“Humans have evolved from a time when the sun dominated the daily routine,” explains Steve Stark, Sales Director Trade UK & Ireland at Germany-based specialist Ledvance. “The advent of artificial light has freed us from these primal constraints, but there can be negative connotations caused by isolation from continuously varying natural daylight. Replacing it with prolonged exposure to unchanging artificial light can cause unwanted effects such as fatigue and depression.
“Fortunately, the controllability of LED now makes it possible to replicate the varying characteristics of natural light throughput the day to better support our biorhythms, which should allow workers to be happier, healthier and more productive. This human-centric approach requires higher luminance levels than standard LED systems, together with increased spectral content at blue wavelengths to achieve the desired biological effects, but experts believe the gains in productivity will outweigh the costs of increased energy consumption.”
Circadian solutions are often used in hospitals and other medical settings where they aim to have a positive effect on patients’ sleep cycles and assist with their recovery. They can also help staff who work irregular day/night shift patterns.
In addition, these solutions are being employed in educational settings where technologies such as Philips SchoolVision provide bio-adaptive lighting to help students concentrate and perform better. High-intensity LED products are also being used across all types of educational establishments – from primary schools to universities – in both indoor and outdoor areas to help students feel safe on site.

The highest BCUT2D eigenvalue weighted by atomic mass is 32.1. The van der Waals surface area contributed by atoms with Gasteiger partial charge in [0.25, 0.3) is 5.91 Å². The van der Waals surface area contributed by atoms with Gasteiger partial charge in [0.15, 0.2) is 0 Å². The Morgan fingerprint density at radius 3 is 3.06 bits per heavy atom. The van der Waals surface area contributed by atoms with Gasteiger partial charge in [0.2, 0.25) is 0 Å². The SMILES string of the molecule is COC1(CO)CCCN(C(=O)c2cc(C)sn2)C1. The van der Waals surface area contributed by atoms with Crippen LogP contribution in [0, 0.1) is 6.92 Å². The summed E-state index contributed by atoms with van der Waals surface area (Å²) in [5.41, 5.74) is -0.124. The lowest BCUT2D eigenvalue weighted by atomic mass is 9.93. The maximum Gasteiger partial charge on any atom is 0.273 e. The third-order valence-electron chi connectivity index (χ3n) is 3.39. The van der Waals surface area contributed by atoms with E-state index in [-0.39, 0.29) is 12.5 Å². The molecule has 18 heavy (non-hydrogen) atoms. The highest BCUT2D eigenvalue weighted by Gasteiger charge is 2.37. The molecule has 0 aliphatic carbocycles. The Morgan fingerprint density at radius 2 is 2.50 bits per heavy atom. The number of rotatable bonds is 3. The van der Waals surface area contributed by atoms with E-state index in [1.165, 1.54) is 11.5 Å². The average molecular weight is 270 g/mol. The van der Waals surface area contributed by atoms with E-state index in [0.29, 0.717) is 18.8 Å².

Over the past few years, the Internet of Things has gone from a catchphrase to a reality and lighting systems are playing an important role in this transition. In a smart home, lights can be connected to all manner of different systems and devices, from door alarms to thermostats. Street lighting is now being used in conjunction with other digital technologies. Lamp posts, for example, can also house small 4G/5G mobile phone base stations, helping to declutter the urban environment and providing higher-quality phone services.
Another technological advance is the development of what is known as Light Fidelity or ‘LiFi’. This is a two-way, high-speed wireless technology similar to wi-fi, but it uses light rather than radio waves to transmit data while providing illumination at the same time. “LiFi-enabled luminaires are already on the market and they provide a fast internet connection without compromising light quality,” says Meadows. “Such technology has huge potential for connecting many devices at once, particularly as the wi-fi radio spectrum becomes increasingly congested.”
All of the above indicates that technology is having a huge impact on the lighting sector. Modern solutions are creating opportunities not just to save energy, they could also generate extra benefits such as enhanced productivity and well-being in the workplace.
With regard to immediate relevance and potential in our sector, however, OPI’s research suggests that, by and large, wholesalers and resellers in the OP community haven’t yet taken the plunge into this dynamic category in any meaningful measure, and are currently leaving it to specialists operating in this area. “In its infancy” is the term that best sums it up, with a steep learning curve ahead before knowledgeably being able to sell products and solutions to customers.